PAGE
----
indulging myself in her gentle sway... "

I was 19 when I wrote this in my "I-am-such-a-(eat-sh*t)-teenage-innocent" diary. This little paragraph entitled 'One of my dream', listed together with the rest of my innocent 'I-believe-I-can-fly' type of day-dreams.

C'mon for god's sake, it is such a shame to have this sh*t stuff reread and published here, but trust me, I just need to refer this back when, 6 years after that, I suddenly recalled it when I was really 'lying on the deck' of a boat 'under the starry night', and feeling the 'gentle sway' of the ocean, when I was having my 4D4N diving trip live-a-board during my last holiday.

The feeling was indescribable when you suddenly realized you ARE IN what you dreamt for. Look, this is not a simple 'dream-come-true' thingy, I felt more than that... .. it was like 'I-wrote-it-once-in my-diary' type of excitement, certainly much much more more more than 'I-'ve-ever-had-a-dream-come-true' stupid stuff....


Here we go. My life living 4D4N on a dive boat, in the middle of Andaman Sea, west coast of Thailand. The dive sites are located in Similan Islands National Park, and no mystery: 'Similan' is exactly our 'Sembilan' -- Similan Islands simply means nine islands they have all together in the national park.

..and since this is a dive trip, my life on boat is really simple. As our time table indicated, basically we dived early in the morning, came out of the water, breakfast, rest, sleep; then dive again, then came out of the water, lunch, rest, sleep; then dive, out water, tea-break, rest, sleep; dive, out, dinner, rest, sleep --- and the life cycle went on.

Sleeping was particularly important and taking up most of our time on boat during the first 2 days. Initially I blamed on the 'gentle sway' of the boat, but then I figured out it was because everytime we dived deep down, we were 'intruded' by saturated nitrogen gas in our blood and that made us sleeeeeepy.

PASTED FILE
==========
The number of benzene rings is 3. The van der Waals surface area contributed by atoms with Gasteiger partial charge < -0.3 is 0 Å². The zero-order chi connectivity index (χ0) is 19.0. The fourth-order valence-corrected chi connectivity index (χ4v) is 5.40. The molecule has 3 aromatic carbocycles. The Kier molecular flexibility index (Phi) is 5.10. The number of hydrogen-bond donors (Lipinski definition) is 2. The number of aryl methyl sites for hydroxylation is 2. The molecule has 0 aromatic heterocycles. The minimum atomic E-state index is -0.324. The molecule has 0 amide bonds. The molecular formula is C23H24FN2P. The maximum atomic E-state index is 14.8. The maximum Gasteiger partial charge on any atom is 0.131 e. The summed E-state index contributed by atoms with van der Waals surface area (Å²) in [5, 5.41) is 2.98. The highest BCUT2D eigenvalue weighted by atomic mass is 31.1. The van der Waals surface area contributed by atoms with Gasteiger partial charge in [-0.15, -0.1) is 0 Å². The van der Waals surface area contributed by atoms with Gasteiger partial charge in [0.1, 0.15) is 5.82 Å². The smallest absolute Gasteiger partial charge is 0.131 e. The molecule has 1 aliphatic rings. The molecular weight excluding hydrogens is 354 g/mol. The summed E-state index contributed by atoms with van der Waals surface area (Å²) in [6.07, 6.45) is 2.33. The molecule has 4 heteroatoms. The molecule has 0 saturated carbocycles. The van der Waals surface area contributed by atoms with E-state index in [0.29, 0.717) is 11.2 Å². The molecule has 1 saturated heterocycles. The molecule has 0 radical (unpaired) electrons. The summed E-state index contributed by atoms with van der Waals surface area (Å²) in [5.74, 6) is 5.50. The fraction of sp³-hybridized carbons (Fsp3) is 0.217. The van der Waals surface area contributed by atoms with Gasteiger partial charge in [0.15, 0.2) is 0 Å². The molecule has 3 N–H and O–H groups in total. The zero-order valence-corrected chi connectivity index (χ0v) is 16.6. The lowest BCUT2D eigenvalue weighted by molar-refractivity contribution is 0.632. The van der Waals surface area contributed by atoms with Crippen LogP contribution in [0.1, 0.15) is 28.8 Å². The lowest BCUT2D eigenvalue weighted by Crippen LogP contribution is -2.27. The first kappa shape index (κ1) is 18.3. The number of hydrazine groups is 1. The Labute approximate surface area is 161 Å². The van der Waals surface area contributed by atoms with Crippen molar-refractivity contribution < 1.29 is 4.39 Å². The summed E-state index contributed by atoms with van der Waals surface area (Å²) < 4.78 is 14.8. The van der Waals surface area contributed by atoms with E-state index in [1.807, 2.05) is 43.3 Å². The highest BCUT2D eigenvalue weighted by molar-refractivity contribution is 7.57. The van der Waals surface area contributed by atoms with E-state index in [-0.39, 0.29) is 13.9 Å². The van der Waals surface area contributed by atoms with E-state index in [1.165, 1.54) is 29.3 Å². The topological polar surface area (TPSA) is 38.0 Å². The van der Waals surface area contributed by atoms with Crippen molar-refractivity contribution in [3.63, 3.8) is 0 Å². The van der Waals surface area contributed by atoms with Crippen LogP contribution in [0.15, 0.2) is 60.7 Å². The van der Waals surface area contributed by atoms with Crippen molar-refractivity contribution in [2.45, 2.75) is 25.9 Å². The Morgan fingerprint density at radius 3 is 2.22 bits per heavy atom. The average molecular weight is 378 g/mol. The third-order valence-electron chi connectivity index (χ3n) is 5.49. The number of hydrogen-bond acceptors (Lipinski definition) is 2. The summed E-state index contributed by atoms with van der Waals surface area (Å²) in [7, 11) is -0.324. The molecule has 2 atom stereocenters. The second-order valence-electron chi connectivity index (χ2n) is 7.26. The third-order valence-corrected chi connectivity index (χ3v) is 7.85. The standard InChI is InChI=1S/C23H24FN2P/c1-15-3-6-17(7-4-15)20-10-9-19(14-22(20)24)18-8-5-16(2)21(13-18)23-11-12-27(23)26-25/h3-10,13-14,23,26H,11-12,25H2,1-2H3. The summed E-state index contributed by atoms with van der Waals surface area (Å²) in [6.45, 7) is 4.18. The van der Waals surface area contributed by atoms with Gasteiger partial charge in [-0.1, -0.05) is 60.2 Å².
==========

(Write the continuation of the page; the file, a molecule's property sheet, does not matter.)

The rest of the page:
Anyway, the resting part took over the sleeping time when all of us started to live with those nitrogen. We do some homeworks (yup, divers have homeworks to do), play chess, edit underwater pictures, study marine lives, play guitar, watch movie, mingle, learn foreign languages etc while we were resting.

The life on boat is such a leisure as we only found ourselves active and busy underwater. We even did not care about knowing what's going on out there. Live-a-board is a perfect way to cut-off from reality, and the cut-off becomes even complete when you jump off the boat and dive right in, straight to the ocean floor.

... and there's something clinking my mind after this trip. When you really ignore how today's world is shaped by all the 'ambitious' world leaders out there, when you really just shut your ear from listening to all the polluted news sending through any kind of mass media, having a common life on a boat with Germans, Thais, Japanese, Malaysians, Swedish, Finnish, Spaniard, and Australian, you'll feel that we are just a same species called Homo Sapiens, nationality and cultural sensitivity simply mean nothing. (...and yes, variation in languages only help to generate funnier and funnier spontaneous jokes).